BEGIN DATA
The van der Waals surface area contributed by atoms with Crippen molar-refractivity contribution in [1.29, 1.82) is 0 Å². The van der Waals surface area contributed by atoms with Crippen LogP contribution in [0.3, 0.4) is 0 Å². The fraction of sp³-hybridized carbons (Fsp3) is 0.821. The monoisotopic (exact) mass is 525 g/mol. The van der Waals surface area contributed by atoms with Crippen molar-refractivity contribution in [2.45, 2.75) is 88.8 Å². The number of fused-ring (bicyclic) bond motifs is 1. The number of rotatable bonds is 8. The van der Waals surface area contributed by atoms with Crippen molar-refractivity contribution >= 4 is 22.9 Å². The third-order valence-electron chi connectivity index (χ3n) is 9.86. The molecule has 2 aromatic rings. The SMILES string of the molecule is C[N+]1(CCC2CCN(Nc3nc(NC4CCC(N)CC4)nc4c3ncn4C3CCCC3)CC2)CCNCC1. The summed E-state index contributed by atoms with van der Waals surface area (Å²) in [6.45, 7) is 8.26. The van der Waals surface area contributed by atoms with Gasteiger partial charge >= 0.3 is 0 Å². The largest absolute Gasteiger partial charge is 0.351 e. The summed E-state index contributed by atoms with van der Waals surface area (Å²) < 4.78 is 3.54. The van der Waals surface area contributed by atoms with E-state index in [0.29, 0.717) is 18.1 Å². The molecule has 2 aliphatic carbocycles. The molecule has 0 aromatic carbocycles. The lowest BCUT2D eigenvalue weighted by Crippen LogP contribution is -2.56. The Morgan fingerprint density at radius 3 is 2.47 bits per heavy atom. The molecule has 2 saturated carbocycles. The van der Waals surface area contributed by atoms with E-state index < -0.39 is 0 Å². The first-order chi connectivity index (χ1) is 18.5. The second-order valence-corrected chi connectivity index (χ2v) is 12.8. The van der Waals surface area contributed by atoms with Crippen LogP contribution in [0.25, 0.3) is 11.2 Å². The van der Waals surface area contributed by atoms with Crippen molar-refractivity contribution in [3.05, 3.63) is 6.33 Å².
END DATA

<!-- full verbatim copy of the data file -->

The van der Waals surface area contributed by atoms with Crippen molar-refractivity contribution in [1.29, 1.82) is 0 Å². The van der Waals surface area contributed by atoms with Crippen LogP contribution in [0.3, 0.4) is 0 Å². The fraction of sp³-hybridized carbons (Fsp3) is 0.821. The monoisotopic (exact) mass is 525 g/mol. The van der Waals surface area contributed by atoms with Crippen molar-refractivity contribution in [2.45, 2.75) is 88.8 Å². The number of fused-ring (bicyclic) bond motifs is 1. The number of rotatable bonds is 8. The van der Waals surface area contributed by atoms with Crippen molar-refractivity contribution >= 4 is 22.9 Å². The third-order valence-electron chi connectivity index (χ3n) is 9.86. The molecule has 2 aromatic rings. The SMILES string of the molecule is C[N+]1(CCC2CCN(Nc3nc(NC4CCC(N)CC4)nc4c3ncn4C3CCCC3)CC2)CCNCC1. The summed E-state index contributed by atoms with van der Waals surface area (Å²) in [6.45, 7) is 8.26. The van der Waals surface area contributed by atoms with Gasteiger partial charge >= 0.3 is 0 Å². The largest absolute Gasteiger partial charge is 0.351 e. The summed E-state index contributed by atoms with van der Waals surface area (Å²) < 4.78 is 3.54. The van der Waals surface area contributed by atoms with E-state index in [0.29, 0.717) is 18.1 Å². The molecule has 2 aliphatic carbocycles. The molecule has 0 aromatic carbocycles. The lowest BCUT2D eigenvalue weighted by Crippen LogP contribution is -2.56. The Morgan fingerprint density at radius 3 is 2.47 bits per heavy atom. The molecule has 2 saturated carbocycles. The van der Waals surface area contributed by atoms with E-state index < -0.39 is 0 Å². The first-order chi connectivity index (χ1) is 18.5. The second-order valence-corrected chi connectivity index (χ2v) is 12.8. The van der Waals surface area contributed by atoms with Crippen LogP contribution in [0.25, 0.3) is 11.2 Å². The van der Waals surface area contributed by atoms with Crippen molar-refractivity contribution in [3.05, 3.63) is 6.33 Å².